Spanish Colonial Revival. The Spanish Colonial Revival, or as it’s also known, Mission, is a revival style dating from the first decades of the Twentieth Century. Although there are not many Spanish Colonial Revival structures left in Indianapolis, I believe it is a unique style worth exploring. The style drew from the design ideals represented in early American/New World Spanish structures. The revival gained popularity in California in the late 1890s and eventually spread across the entire United States. The Spanish Colonial Revival usually includes features such as an ornate parapet or dormer, arched entranceways or openings, widely overhanging eaves, red or green tile roofs, ornate metalwork, and a stucco wall surface.
Although there are few remaining examples of the style in Indianapolis, I’ve found two that showcase the Spanish Colonial Revival. The first is Indianapolis Public School #84, Joseph Bingham School, at 440 East 57th Street. Designed by the architectural firm of J. Edwin Kopf and Deery and constructed in 1927, the school is one of the IPS structures listed on the National Register of Historic Places. Although a contemporary addition is found on the building, the original structure exhibits several Spanish Colonial Revival details, including a low-pitched tile roof, parapet wall, and elaborate arched entranceways. However, the exterior material is brick, an atypical display of the style.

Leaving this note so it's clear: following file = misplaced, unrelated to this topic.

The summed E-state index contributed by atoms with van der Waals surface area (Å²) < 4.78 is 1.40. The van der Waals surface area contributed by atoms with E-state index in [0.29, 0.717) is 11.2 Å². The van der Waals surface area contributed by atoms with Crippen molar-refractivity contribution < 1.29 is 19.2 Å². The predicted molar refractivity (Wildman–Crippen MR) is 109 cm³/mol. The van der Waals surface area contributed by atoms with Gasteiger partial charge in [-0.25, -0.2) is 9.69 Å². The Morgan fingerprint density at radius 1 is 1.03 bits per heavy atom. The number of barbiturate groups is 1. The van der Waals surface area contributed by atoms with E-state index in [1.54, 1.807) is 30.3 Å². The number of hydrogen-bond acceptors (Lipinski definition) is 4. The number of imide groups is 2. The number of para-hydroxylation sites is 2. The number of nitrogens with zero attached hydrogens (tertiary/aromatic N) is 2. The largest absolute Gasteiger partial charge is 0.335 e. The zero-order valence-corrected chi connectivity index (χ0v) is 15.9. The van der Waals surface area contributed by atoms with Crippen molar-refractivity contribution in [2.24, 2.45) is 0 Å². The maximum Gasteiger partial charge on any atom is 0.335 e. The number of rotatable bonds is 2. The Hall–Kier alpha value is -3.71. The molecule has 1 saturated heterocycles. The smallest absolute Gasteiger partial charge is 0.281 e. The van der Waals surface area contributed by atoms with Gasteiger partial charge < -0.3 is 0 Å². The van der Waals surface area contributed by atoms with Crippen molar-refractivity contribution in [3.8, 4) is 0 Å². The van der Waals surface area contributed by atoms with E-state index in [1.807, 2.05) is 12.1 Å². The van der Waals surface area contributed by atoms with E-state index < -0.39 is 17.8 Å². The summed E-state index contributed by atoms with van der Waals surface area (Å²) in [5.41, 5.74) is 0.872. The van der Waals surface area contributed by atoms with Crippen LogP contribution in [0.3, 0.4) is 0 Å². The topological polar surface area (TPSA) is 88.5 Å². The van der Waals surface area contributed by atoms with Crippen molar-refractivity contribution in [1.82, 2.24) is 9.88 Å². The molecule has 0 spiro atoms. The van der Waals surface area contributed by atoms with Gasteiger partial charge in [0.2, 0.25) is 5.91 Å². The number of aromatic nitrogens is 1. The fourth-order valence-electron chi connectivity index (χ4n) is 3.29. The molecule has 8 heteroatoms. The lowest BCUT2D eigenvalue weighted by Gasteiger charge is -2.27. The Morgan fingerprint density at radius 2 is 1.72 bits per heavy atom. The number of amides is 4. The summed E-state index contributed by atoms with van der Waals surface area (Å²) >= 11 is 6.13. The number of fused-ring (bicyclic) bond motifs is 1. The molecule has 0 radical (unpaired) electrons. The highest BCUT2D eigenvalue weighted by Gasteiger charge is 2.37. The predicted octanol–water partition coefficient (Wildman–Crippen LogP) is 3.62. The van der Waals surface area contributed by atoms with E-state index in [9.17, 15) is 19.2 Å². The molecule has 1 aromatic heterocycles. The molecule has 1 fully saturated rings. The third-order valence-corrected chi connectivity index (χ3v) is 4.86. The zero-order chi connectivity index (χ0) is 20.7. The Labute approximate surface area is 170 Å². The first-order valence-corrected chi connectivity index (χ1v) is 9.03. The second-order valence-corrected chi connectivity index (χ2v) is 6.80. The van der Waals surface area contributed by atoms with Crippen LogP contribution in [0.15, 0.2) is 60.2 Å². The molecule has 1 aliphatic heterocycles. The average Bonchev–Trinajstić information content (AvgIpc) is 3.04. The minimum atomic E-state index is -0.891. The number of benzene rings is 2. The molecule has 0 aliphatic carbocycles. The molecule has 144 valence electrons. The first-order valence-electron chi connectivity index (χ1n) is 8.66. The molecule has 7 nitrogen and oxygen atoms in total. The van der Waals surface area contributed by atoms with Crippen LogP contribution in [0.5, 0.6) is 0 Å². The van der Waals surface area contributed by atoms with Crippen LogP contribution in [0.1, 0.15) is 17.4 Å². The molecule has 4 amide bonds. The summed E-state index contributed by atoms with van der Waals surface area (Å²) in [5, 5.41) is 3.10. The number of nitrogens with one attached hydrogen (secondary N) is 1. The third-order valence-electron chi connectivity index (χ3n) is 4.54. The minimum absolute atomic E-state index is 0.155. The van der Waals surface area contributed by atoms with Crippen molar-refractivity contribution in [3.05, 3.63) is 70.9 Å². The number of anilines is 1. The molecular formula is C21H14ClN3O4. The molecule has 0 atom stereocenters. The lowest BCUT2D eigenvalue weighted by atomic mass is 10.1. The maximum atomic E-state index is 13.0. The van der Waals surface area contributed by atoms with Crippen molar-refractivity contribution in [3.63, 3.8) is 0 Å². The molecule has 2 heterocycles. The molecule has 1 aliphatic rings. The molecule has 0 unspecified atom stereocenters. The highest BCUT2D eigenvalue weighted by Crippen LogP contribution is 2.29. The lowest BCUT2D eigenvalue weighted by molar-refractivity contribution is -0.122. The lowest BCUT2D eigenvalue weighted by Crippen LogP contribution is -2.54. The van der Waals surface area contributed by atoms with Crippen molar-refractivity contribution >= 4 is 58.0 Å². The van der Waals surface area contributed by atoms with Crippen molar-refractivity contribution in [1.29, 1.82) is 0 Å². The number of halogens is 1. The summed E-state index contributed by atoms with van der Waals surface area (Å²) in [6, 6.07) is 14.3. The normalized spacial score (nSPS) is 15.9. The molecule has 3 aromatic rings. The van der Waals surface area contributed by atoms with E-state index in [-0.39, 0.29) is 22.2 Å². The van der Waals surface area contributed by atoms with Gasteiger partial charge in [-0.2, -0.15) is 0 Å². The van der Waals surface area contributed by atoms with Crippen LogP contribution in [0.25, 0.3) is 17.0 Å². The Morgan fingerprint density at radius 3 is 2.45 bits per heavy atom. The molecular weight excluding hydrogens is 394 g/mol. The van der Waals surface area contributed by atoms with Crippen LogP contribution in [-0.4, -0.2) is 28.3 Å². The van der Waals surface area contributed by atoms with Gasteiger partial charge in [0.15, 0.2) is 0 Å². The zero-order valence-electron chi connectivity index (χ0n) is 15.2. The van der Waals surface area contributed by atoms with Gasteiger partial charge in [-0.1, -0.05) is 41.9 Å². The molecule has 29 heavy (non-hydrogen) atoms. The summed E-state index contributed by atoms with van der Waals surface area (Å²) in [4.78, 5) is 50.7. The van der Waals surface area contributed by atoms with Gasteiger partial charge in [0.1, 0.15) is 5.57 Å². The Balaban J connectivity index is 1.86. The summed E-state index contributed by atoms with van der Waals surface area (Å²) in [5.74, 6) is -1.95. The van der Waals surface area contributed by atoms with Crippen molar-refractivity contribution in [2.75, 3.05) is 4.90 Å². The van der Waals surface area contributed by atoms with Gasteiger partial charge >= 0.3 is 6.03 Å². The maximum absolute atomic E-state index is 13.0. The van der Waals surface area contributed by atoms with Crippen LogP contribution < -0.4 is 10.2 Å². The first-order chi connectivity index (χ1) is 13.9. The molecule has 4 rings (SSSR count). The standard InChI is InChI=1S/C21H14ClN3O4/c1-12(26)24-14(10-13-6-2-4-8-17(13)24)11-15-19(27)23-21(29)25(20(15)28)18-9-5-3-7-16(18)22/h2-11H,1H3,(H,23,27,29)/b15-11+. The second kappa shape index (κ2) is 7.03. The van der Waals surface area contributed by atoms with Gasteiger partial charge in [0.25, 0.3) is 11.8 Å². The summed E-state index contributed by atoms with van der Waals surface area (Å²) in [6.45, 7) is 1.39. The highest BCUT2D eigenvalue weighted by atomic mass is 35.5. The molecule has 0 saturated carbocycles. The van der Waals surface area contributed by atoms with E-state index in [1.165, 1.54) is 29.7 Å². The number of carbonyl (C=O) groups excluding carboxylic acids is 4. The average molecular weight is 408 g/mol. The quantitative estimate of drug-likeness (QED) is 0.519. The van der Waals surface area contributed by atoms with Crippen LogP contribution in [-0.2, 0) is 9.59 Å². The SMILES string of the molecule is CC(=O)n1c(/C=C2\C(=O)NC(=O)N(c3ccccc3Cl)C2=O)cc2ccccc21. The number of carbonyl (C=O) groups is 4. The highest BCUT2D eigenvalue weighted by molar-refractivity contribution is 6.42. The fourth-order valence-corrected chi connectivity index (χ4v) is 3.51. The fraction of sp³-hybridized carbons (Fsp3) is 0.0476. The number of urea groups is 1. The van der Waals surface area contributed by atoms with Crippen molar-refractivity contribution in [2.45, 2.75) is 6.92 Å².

Another example is found at 3155 East 10th Street, the historic Rivoli Theater. Also constructed in 1927, the Rivoli Theater was designed by Henry Ziegler Dietz as Universal Studios’ first theater in Indiana. The structure originally featured a red tile roof which has been replaced with red asphalt tile. Other typical Spanish Colonial Revival details include the parapet walls and dormers, and ornate metal work, including brackets. You can learn more about the efforts to restore the Rivoli Theater on their website.
Although I’ve featured a school and commercial example of the style, numerous residential examples exist in Indianapolis.
Add it to your vocabulary – how might one use today’s Building Language term in their everyday life?
I fell in love with the Spanish Colonial Revival house, which reminded me of my vacation in Santa Fe.